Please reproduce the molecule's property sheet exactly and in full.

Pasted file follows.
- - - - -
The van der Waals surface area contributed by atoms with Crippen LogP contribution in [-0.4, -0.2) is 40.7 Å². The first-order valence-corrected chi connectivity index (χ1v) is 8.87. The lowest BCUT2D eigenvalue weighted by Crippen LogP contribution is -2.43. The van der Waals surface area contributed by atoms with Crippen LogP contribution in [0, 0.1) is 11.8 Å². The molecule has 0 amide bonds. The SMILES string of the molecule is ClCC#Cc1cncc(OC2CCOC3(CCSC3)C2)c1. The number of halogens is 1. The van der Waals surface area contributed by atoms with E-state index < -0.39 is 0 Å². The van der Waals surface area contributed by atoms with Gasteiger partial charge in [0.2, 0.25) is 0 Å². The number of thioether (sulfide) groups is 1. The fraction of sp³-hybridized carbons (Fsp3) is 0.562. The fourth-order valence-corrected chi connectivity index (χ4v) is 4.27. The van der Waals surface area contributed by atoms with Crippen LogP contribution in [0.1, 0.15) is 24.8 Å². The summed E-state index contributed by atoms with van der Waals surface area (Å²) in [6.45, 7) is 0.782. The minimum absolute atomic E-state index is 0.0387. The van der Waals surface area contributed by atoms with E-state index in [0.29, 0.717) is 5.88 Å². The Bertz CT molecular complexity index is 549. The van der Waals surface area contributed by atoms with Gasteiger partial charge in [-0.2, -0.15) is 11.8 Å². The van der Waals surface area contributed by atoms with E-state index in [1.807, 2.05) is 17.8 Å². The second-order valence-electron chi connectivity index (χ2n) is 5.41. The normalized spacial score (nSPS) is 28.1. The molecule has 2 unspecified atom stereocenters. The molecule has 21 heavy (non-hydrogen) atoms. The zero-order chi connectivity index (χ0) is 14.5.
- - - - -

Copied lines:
The van der Waals surface area contributed by atoms with Crippen LogP contribution in [-0.4, -0.2) is 40.7 Å². The first-order valence-corrected chi connectivity index (χ1v) is 8.87. The lowest BCUT2D eigenvalue weighted by Crippen LogP contribution is -2.43. The van der Waals surface area contributed by atoms with Crippen LogP contribution in [0, 0.1) is 11.8 Å². The molecule has 0 amide bonds. The SMILES string of the molecule is ClCC#Cc1cncc(OC2CCOC3(CCSC3)C2)c1. The number of halogens is 1. The van der Waals surface area contributed by atoms with E-state index < -0.39 is 0 Å². The van der Waals surface area contributed by atoms with Gasteiger partial charge in [0.2, 0.25) is 0 Å². The number of thioether (sulfide) groups is 1. The fraction of sp³-hybridized carbons (Fsp3) is 0.562. The fourth-order valence-corrected chi connectivity index (χ4v) is 4.27. The van der Waals surface area contributed by atoms with Crippen LogP contribution in [0.1, 0.15) is 24.8 Å². The summed E-state index contributed by atoms with van der Waals surface area (Å²) in [6.45, 7) is 0.782. The minimum absolute atomic E-state index is 0.0387. The van der Waals surface area contributed by atoms with E-state index in [0.29, 0.717) is 5.88 Å². The Bertz CT molecular complexity index is 549. The van der Waals surface area contributed by atoms with Gasteiger partial charge in [-0.2, -0.15) is 11.8 Å². The van der Waals surface area contributed by atoms with E-state index in [1.807, 2.05) is 17.8 Å². The second-order valence-electron chi connectivity index (χ2n) is 5.41. The normalized spacial score (nSPS) is 28.1. The molecule has 2 unspecified atom stereocenters. The molecule has 21 heavy (non-hydrogen) atoms. The zero-order chi connectivity index (χ0) is 14.5.